[FoRK] NYTimes.com Article: 2 Wild and Crazy Guys (Soon to Be Billionaires), and Hoping to Keep It That Way

khare at alumni.caltech.edu khare at alumni.caltech.edu
Fri Apr 30 11:42:41 PDT 2004


The article below from NYTimes.com 
has been sent to you by khare at alumni.caltech.edu.


For the record... RK

khare at alumni.caltech.edu


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2 Wild and Crazy Guys (Soon to Be Billionaires), and Hoping to Keep It That Way

April 30, 2004
 By LAURIE J. FLYNN 



 

SAN FRANCISCO, April 29 - For Google's founders, Sergey
Brin and Larry Page, it is as if the dot-com glory days
never ended. 

Unlike many technology companies that have become less
freewheeling since the dot-com bust, Google has maintained
a casual corporate culture with on-site massage therapists,
free health-conscious meals and games of roller hockey in
the parking lot. 

That culture, which reflects the personalities of Mr. Brin,
30, and Mr. Page, 31, industry analysts say, is not likely
to change as the company goes public. 

"They've always wanted to express themselves as a different
kind of company," said Danny Sullivan, the editor of Search
Engine Watch, an industry newsletter. "They're very much
trying to inject their own personal values." 

The two men met in 1995 when Mr. Page was at a weekend for
new graduate students at Stanford University, having
graduated from the University of Michigan with a degree in
computer engineering. Mr. Brin was one of a group of
students assigned to show Mr. Page around the campus.
According to industry lore, Mr. Brin and Mr. Page, both
highly opinionated people, argued often during that
weekend, though that sparring soon ended. 

Mr. Brin had come to the United States from Moscow at age 6
and followed in the footsteps of his father, a math
professor. He had finished his degree in computer science
and math at the University of Maryland and began as a
graduate student at Stanford in the fall of 1993. 

Mr. Page also comes from an academic family. His father,
Dr. Carl Page, is a highly regarded computer science
professor at Michigan State University, and is said to have
given his son his first computer at the age of 6. 

In 1996, the two men, working out of Mr. Page's dormitory
room, began collaborating on the development of a new
Internet search technology. They called their program
BackRub for its ability to analyze "back links," the
pointers from one Web site to another. Mr. Page, the
mechanical tinkerer of the pair, took on the task of
collecting and connecting inexpensive desktop personal
computers to form a home-made data center. 

The two spent until mid-1998 working on BackRub, and then
set out to sell licenses to the technology. Their immediate
goal was to move out of the dorms and pay off the credit
card debt they had amassed trying to expand their network. 

David Filo, the co-founder of Yahoo, another search
company that got its start on the Stanford campus,
encouraged them to create their own search company to sell
the technology; other Silicon Valley executives they talked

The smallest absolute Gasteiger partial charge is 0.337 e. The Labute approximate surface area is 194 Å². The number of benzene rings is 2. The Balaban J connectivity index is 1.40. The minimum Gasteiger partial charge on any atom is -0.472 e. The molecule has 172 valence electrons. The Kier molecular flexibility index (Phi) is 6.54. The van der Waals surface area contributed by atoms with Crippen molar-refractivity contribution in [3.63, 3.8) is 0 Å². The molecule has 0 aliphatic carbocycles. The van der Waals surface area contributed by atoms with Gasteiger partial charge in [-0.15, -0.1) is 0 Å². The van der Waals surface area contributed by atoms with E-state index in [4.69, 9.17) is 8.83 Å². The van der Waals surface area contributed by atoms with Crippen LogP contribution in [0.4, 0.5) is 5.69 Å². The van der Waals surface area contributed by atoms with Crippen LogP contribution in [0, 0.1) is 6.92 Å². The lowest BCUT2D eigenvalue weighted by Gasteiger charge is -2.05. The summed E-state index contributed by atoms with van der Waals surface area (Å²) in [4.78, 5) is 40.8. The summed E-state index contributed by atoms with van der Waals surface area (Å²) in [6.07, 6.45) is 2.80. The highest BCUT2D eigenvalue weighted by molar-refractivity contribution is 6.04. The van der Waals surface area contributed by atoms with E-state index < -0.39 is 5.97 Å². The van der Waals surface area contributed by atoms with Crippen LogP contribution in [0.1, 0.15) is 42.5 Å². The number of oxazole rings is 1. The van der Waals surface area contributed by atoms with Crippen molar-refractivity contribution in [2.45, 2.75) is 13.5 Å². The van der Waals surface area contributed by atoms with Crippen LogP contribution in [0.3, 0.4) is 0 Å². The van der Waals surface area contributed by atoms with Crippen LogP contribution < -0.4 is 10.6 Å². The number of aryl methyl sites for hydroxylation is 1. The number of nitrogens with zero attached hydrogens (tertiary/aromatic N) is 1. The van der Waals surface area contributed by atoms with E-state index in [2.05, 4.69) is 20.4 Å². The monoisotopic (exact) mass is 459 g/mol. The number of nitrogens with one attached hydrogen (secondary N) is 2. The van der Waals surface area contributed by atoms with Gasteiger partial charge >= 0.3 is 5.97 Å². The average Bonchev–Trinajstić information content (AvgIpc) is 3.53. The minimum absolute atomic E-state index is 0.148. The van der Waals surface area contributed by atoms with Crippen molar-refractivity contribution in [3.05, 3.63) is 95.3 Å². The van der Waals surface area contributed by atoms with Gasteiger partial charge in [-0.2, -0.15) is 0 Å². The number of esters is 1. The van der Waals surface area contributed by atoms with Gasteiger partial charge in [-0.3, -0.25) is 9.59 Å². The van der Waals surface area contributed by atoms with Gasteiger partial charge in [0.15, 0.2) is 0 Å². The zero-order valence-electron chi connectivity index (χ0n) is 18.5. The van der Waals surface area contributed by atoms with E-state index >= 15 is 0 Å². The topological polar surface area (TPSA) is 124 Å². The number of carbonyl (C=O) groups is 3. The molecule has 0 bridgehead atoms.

to were simply uninterested in the search category. 

But Andy Bechtolsheim, a co-founder of Sun Microsystems,
who was introduced to Mr. Brin and Mr. Page by David R.
Cheriton, a computer science professor at Stanford, was
immediately enthusiastic about their technology. He gave
them $100,000 at the first meeting. 

As Mr. Brin would later describe the meeting with Mr.
Bechtolsheim, "He had to run off somewhere, so he said,
'Instead of us discussing all the details, why don't I just
write you a check?' " Mr. Bechtolsheim made the check out
to Google Inc., essentially forcing the two men to set up a
corporation, if only to cash the check. 

Ultimately, Mr. Brin and Mr. Page raised $1 million from
family and friends, including Mr. Cheriton and Ram Shriram,
a former Netscape executive, enough to set up shop in a
rented house and garage in Menlo Park, Calif. Ron Conway
and Bob Bozeman, partners in Angel Investors, soon brought
in an assortment of other investors. Within a year, the
company moved to a suite of offices above a bicycle store
on University Avenue in Palo Alto. 

In June 1999, the two men sat down at the Ping-Pong table
that doubled as a conference table and secured a round of
financing from two of Silicon Valley's most prominent
venture capitalists, John Doerr of Kleiner Perkins Caufield
& Byers and Michael Moritz of Sequoia Capital. Soon after,
America Online and Yahoo also invested in the new business.


Today, Google has nearly 2,000 employees and operates out
of a 500,000-square-foot headquarters in Mountain View,
Calif., which is affectionately known as the GooglePlex. 

The Form S-1 registration statement Google filed with the
Securities and Exchange Commission on Thursday disclosed
that Mr. Brin and Mr. Page each received $150,000 in salary
with bonuses of $206,550 in 2003. Each owns more than 38
million shares of Google stock and will become billionaires
with the company's initial public offering. 

Despite the company's meteoric growth the last few years,
Mr. Brin and Mr. Page made clear in their letter on the
registration statement that they intended to maintain
Google's unconventional culture and way of doing business
by "applying the values it has developed as a private
company to its future as a public company." 

Indeed, they devoted a section of their letter specifically
to their aspiration "to make Google an institution that
makes the world a better place." 

"With our products, Google connects people and information
all around the world for free," the letter said, adding
that "by releasing services for free, we hope to help
bridge the digital divide." 

http://www.nytimes.com/2004/04/30/technology/30founders.html?ex=1084350561&ei=1&en=2c31647bfb72f42d


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